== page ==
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B How to measure the output of a generator

  1. Apr 17, 2017 #1
    I am doing a math project. Our goal is to use Mathematica to design some small wind turbine blades, 3D print them, and then attaching it to a small dc motor. I did something very similar for science Olympiad, where we had been measuring the "power" by measuring the voltage between the two wires coming out of the dc motor.
    All we cared about was increasing the power output, so it didn't matter that we didn't know the resistance in the multimeter.
    I may need some actual numbers for the project, so in this case, do I put a resistor between the two wires, measure the voltage drop, and use V^2/R?

  2. jcsd
  3. Apr 17, 2017 #2
    That is pretty much the way we did it when I worked for a manufacturer of standby diesel gensets. We shorted the ouput of the generator through barrels of salt water (which boiled furiously!) to load the genset. Seemed to work OK.
  4. Apr 18, 2017 #3
    The power output will depend on the load resistance. You seem to have just measured the open circuit voltage.

    You need a variable resistor and measure the voltage and current to get the power.
  5. Apr 18, 2017 #4


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    DC motors are readily available, which makes them attractive but no one in real life generates electrical power using DC generators. Alternators are so much more efficient. Mathematica will do the calculations for you but it won't give you the knowhow about building Wind Generators. There is a load of published information about amateur projects and available commercial systems at all power levels. Get researching and find how it's done in practice. Bicycle dynamos (always AC I think) are readily available and not too expensive at all. One of those would give you comparatively stunning results.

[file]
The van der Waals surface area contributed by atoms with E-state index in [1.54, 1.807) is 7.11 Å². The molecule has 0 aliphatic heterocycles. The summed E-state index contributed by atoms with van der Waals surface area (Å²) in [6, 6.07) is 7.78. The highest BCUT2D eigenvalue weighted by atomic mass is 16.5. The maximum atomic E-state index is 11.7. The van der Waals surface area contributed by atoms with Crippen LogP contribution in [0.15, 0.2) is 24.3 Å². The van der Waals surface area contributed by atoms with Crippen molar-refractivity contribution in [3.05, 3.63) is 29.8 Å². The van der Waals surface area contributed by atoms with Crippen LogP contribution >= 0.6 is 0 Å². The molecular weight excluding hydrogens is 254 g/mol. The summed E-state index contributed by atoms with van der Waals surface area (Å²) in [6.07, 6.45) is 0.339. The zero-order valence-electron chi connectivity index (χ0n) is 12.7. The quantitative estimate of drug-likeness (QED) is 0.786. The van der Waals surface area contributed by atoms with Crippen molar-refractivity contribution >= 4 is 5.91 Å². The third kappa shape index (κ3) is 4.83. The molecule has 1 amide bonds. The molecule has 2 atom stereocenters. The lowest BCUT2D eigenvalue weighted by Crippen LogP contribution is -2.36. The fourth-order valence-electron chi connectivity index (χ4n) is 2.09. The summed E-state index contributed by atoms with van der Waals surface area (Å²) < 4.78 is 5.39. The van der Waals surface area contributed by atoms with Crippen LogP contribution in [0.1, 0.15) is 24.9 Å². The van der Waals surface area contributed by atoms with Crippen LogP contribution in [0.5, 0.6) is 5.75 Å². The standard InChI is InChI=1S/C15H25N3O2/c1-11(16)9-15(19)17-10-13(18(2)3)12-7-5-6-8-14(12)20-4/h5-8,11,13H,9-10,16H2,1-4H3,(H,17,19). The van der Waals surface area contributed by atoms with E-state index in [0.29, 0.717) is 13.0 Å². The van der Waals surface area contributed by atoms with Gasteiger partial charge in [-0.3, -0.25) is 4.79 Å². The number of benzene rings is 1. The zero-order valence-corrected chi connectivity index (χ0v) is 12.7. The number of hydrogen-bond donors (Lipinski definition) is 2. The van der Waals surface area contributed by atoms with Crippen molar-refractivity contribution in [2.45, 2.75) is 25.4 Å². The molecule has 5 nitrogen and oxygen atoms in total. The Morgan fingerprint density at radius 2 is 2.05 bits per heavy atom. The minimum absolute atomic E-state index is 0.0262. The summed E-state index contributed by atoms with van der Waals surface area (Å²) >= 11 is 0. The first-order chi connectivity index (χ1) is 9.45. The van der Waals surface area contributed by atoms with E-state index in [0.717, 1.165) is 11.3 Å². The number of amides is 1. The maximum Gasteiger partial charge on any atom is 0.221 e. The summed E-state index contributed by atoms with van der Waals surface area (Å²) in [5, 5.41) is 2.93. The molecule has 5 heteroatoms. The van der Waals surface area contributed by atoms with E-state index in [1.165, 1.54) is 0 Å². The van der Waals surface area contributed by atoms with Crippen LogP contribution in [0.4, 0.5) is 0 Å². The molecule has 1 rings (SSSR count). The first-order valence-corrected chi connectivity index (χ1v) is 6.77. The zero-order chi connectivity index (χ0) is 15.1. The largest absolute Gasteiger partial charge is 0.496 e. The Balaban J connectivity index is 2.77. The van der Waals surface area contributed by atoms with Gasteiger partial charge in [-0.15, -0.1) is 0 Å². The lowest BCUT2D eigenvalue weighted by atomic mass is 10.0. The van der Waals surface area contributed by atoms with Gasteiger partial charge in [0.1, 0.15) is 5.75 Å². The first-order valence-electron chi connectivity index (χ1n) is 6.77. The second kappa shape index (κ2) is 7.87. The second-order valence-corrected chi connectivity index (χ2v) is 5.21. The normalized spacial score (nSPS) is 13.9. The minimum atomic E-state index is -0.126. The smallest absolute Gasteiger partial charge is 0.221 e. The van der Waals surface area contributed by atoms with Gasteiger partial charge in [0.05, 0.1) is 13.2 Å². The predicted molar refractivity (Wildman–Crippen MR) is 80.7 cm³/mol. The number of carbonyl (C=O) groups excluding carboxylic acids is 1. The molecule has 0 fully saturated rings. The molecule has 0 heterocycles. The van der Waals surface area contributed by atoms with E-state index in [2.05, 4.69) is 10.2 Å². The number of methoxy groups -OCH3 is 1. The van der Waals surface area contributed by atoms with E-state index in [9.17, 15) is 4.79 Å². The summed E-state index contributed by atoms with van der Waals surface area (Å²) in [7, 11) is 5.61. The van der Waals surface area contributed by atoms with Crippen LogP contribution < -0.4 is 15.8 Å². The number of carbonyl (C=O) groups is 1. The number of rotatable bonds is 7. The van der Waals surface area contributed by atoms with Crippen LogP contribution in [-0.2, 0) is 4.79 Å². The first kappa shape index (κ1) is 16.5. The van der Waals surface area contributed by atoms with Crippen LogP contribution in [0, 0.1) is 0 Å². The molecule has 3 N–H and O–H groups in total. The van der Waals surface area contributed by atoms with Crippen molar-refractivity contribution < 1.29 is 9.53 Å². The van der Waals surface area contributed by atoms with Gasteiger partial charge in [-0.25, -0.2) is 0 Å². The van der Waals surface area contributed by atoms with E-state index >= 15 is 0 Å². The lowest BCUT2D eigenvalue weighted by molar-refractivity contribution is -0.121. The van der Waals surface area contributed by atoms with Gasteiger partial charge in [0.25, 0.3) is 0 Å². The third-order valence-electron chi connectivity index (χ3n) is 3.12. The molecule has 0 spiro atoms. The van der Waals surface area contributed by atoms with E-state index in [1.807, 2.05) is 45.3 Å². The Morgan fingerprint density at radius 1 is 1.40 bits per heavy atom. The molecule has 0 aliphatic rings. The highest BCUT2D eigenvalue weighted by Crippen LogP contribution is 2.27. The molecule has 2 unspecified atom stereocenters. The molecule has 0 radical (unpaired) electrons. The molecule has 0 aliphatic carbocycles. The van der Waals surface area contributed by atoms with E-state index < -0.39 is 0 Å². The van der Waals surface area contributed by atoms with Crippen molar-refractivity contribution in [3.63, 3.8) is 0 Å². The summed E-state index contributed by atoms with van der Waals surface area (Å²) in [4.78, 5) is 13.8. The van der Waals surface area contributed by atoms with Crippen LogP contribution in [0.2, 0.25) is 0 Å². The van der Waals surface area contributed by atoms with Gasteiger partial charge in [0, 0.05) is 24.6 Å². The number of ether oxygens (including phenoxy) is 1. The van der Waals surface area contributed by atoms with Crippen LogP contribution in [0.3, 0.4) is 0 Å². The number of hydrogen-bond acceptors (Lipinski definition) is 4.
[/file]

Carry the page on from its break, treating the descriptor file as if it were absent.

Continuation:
6. Apr 18, 2017 #5

    Are you serious, you can still even buy a bicycle dynamo, this I will investigate.

    LED lights and baterries are so lightweight and last so long without draining energy from the cyclist I thought dynamo were extinct.

    Brb searching dynamo sales.
  7. Apr 18, 2017 #6


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    Tell us how you get on. I am talking a bit historical. But there must be hundreds of them, sitting on shelves in peoples' garages - for free!!
  8. Apr 18, 2017 #7
    Done, they are still being produced and are very popular. Come with USB ports as well.

    I be damned. I totally wasn't expecting that.

    Ridiculous concept I think to cater for the cafe latte crowd.

    Still I am buying one, can get full antique replicas.
  9. Apr 18, 2017 #8


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    Same can be said about a lot of 'green' projects. Payback time for a cycle dynamo vs batteries will be several times the life of the bike, no doubt.
    There could be a problem using one for a wind turbine and that would be the initial starting torque. It could require a large turbine diameter. I speak from experience of a wind generator on a boat which needed a finite wind speed to persuade it to start turning - and that was a purpose designed multipole job with a very fancy pancake stator winding.
    I wonder if the OP would consider a Vertical Axis Turbine????? A lot to be said for a small one - no problems of pointing.
  10. Apr 18, 2017 #9
    What's wrong with just a cheap hobby toy motor. There must be a restriction on the physical size of this project, I think the idea is to max the power output not build capacity.
  11. Apr 18, 2017 #10
    My reading of the statement from the OP was that he would measure the voltage drop across the resistor. Where did you find open circuit in his statement?
  12. Apr 18, 2017 #11